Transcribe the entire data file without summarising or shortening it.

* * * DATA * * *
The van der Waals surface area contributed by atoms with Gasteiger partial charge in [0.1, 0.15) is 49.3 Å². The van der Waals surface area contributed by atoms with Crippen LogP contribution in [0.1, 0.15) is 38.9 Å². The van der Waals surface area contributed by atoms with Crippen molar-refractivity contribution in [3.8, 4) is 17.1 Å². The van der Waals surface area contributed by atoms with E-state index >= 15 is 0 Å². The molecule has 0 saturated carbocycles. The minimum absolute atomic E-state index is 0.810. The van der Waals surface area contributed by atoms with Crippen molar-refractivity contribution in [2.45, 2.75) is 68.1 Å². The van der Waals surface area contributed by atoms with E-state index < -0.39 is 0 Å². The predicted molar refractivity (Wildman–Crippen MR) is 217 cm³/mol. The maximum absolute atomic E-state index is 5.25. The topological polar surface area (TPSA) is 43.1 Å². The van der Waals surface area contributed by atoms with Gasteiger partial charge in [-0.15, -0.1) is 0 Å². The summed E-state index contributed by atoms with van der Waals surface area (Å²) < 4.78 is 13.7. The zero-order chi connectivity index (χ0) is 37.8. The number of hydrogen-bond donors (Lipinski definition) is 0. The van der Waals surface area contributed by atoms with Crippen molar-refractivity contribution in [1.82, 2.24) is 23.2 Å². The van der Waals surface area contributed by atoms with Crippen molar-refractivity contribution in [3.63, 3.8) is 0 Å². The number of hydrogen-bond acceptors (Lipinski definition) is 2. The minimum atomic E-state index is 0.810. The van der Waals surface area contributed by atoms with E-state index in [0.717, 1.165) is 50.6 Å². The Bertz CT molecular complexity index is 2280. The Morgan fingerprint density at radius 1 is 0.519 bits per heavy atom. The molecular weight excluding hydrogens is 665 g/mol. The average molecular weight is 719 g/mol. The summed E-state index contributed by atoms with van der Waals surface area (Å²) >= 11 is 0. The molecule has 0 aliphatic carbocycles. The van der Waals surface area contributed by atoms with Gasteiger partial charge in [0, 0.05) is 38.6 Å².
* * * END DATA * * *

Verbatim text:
The van der Waals surface area contributed by atoms with Gasteiger partial charge in [0.1, 0.15) is 49.3 Å². The van der Waals surface area contributed by atoms with Crippen LogP contribution in [0.1, 0.15) is 38.9 Å². The van der Waals surface area contributed by atoms with Crippen molar-refractivity contribution in [3.8, 4) is 17.1 Å². The van der Waals surface area contributed by atoms with E-state index >= 15 is 0 Å². The molecule has 0 saturated carbocycles. The minimum absolute atomic E-state index is 0.810. The van der Waals surface area contributed by atoms with Crippen molar-refractivity contribution in [2.45, 2.75) is 68.1 Å². The van der Waals surface area contributed by atoms with E-state index < -0.39 is 0 Å². The predicted molar refractivity (Wildman–Crippen MR) is 217 cm³/mol. The maximum absolute atomic E-state index is 5.25. The topological polar surface area (TPSA) is 43.1 Å². The van der Waals surface area contributed by atoms with Gasteiger partial charge in [-0.15, -0.1) is 0 Å². The summed E-state index contributed by atoms with van der Waals surface area (Å²) < 4.78 is 13.7. The zero-order chi connectivity index (χ0) is 37.8. The number of hydrogen-bond donors (Lipinski definition) is 0. The van der Waals surface area contributed by atoms with Crippen molar-refractivity contribution in [1.82, 2.24) is 23.2 Å². The van der Waals surface area contributed by atoms with Crippen molar-refractivity contribution in [3.63, 3.8) is 0 Å². The number of hydrogen-bond acceptors (Lipinski definition) is 2. The minimum atomic E-state index is 0.810. The van der Waals surface area contributed by atoms with E-state index in [0.717, 1.165) is 50.6 Å². The Bertz CT molecular complexity index is 2280. The Morgan fingerprint density at radius 1 is 0.519 bits per heavy atom. The molecular weight excluding hydrogens is 665 g/mol. The average molecular weight is 719 g/mol. The summed E-state index contributed by atoms with van der Waals surface area (Å²) >= 11 is 0. The molecule has 0 aliphatic carbocycles. The van der Waals surface area contributed by atoms with Gasteiger partial charge in [0, 0.05) is 38.6 Å².